# Is there a name for the great circle where latitude and longitude are equal?

Is there a name for the great circle where latitude and longitude are equal? I have attempted a google search but only the equator and the prime meridian are defined in the sources I can find. ( It is of relevance in developing a map application which keeps track of latitude and longitude ).

• I think the answer is probably not, but maybe others have some idea. I doubt if it would be useful for anything (maybe some satellites might fly on such an orbit). – peterh - Reinstate Monica Mar 22 at 14:39
• Your question seems to be missing vital info .. if latitude and longitude are equal = non-changing .. how can there be a circle .. that defines only a point – eagle275 Mar 23 at 14:42
• @eagle275 as latitude $\phi\in[-\pi/2,\pi/2]$, and longitude $\lambda\in[-\pi,\pi]$, there should be a curve formed by the points where $\phi = \lambda$. I hade made the (erroneous, as pointed out by tfb) assumption that this curve would be a great circle. – Toivo Säwén Mar 23 at 15:19
• There's a good answer. But it's also worth mentioning that this line doesn't mean anything - because longitude is arbitrary. There's no good reason for any particular meridian to be defined as zero. – Semidiurnal Simon Mar 23 at 16:15
• @SemidiurnalSimon the 'Prime meridian' or 'Greenwich meridian' is the name of a great circle (or at least half a circle). That longitude it is arbitrary doesn't mean you can't have a great circle with a name defined by it. – Pete Kirkham Mar 23 at 20:07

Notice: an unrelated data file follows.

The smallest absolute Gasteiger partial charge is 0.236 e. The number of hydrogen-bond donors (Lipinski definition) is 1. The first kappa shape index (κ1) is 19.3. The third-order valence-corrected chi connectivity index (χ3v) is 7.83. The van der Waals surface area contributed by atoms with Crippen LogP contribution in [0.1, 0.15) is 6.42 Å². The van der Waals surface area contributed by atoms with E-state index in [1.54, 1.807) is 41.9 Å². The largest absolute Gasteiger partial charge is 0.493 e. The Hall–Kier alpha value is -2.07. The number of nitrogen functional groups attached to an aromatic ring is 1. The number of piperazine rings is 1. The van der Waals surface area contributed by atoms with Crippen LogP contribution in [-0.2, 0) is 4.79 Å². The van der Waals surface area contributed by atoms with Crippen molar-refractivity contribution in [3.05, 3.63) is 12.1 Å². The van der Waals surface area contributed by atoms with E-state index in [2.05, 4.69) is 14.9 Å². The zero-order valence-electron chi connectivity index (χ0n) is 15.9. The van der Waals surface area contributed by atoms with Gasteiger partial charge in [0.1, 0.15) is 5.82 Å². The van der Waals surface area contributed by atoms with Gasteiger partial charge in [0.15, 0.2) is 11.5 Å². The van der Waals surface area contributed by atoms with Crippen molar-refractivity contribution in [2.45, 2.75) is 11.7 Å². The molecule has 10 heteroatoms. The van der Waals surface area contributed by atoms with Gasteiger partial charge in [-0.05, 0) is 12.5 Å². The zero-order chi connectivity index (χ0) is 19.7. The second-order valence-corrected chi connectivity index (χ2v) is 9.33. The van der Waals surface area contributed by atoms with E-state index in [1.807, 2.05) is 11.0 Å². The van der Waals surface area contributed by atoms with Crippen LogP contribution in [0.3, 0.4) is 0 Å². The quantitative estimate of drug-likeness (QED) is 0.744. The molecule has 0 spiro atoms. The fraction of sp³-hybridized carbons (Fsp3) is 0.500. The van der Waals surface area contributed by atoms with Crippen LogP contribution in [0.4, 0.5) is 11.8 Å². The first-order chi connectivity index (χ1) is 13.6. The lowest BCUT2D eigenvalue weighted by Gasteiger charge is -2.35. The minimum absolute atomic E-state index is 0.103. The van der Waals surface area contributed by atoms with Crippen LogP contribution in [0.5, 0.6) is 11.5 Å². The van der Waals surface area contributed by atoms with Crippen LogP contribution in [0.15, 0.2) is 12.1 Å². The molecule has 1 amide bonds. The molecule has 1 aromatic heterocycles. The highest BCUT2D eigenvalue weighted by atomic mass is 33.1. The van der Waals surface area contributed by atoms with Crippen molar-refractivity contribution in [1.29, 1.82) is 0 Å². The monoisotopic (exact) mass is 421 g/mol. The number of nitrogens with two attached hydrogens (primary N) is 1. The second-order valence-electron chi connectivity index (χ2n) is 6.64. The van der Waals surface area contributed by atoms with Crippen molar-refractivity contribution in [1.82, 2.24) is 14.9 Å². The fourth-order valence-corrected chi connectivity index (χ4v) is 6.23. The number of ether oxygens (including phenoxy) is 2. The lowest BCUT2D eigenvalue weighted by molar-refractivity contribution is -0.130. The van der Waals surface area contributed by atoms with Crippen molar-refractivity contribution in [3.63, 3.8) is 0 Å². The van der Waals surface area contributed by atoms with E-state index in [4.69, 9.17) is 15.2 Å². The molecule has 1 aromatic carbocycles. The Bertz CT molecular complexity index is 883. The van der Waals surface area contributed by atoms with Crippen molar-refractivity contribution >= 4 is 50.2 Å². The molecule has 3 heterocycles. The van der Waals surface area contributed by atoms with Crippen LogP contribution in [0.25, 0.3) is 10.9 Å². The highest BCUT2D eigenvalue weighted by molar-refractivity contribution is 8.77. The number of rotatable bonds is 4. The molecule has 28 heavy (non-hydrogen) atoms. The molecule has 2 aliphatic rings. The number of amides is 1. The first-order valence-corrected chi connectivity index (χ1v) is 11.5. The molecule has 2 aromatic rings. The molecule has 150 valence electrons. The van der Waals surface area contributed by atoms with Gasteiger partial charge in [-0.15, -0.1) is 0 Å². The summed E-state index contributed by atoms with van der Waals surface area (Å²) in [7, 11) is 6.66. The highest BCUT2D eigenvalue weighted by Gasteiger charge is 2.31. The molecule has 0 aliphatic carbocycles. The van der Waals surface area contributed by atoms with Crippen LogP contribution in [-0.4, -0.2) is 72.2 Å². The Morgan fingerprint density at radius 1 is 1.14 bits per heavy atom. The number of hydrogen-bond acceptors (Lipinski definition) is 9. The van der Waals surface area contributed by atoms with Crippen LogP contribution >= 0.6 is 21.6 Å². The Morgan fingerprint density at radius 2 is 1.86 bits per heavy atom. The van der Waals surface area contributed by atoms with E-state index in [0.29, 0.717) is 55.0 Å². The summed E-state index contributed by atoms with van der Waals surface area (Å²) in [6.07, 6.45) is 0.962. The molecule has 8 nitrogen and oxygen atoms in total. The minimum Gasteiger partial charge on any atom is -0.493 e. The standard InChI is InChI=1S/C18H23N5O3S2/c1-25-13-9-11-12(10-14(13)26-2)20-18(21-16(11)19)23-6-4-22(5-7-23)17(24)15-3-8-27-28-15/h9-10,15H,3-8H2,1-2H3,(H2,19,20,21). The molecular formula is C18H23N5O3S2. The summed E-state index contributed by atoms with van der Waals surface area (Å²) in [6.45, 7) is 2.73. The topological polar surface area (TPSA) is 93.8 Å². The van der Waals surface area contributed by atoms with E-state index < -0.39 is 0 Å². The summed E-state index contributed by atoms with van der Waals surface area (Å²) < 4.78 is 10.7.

The curve where latitude and longitude are equal is not a great circle. But as joe khool writes in his excellent answer, it's called the curve of Viviani! It's easy to see that the curve is not a great circle, because, using naïve spherical coordinates (in radians) $$(\phi,\lambda)$$ with $$\lambda$$ being longitude and $$\phi$$ being latitude (zero at equator), this curve passes through $$(0,0)$$, and also through $$(\pi/2,\pi/2)$$ which is the north pole ($$(\pi/2,\lambda)$$ is the north pole for any $$\lambda$$), But it also passes through, say, $$(1,1)$$ which is not on the great circle the between previous two points.

In fact the curve you get looks like this: Note. I plotted this by defining Cartesian coordinates in the obvious way:

\begin{align} x &= R\cos\phi\cos\lambda\\ y &= R\cos\phi\sin\lambda\\ z &= R\sin\phi \end{align}

and then plotting $$(x,y,z)$$ for $$\phi = \lambda$$ and $$\lambda\in[-\pi/2,\pi/2]$$.

An earlier version of this answer plotted $$(x,y,z)$$ for $$\phi = \lambda$$ and $$\lambda\in[-\pi,\pi]$$. This means that $$\phi$$ takes values which are not in $$[-\pi/2,\pi/2]$$ of course. I had assumed that these points would end up around the back of the planet: that you'd get a kind of 'S' which wraps around the planet, but in fact it ends up around the front of it again: This surprised me!

• Comments are not for extended discussion; this conversation has been moved to chat. – gerrit Mar 29 at 18:46

If the Earth was a sphere, then the curve in the last picture of tfb's answer is the curve of Viviani; otherwise, if you make the oblate spheroid assumption, you get a slightly distorted version of this curve.

More generally, a clélie is the name given to any spherical curve where the longitude $$\varphi$$ and colatitude $$\theta$$ have the relationship $$\varphi=c\theta,\quad c>0$$, and the curve of Viviani corresponds to the locus of a geosynchronous orbit, $$c=1$$.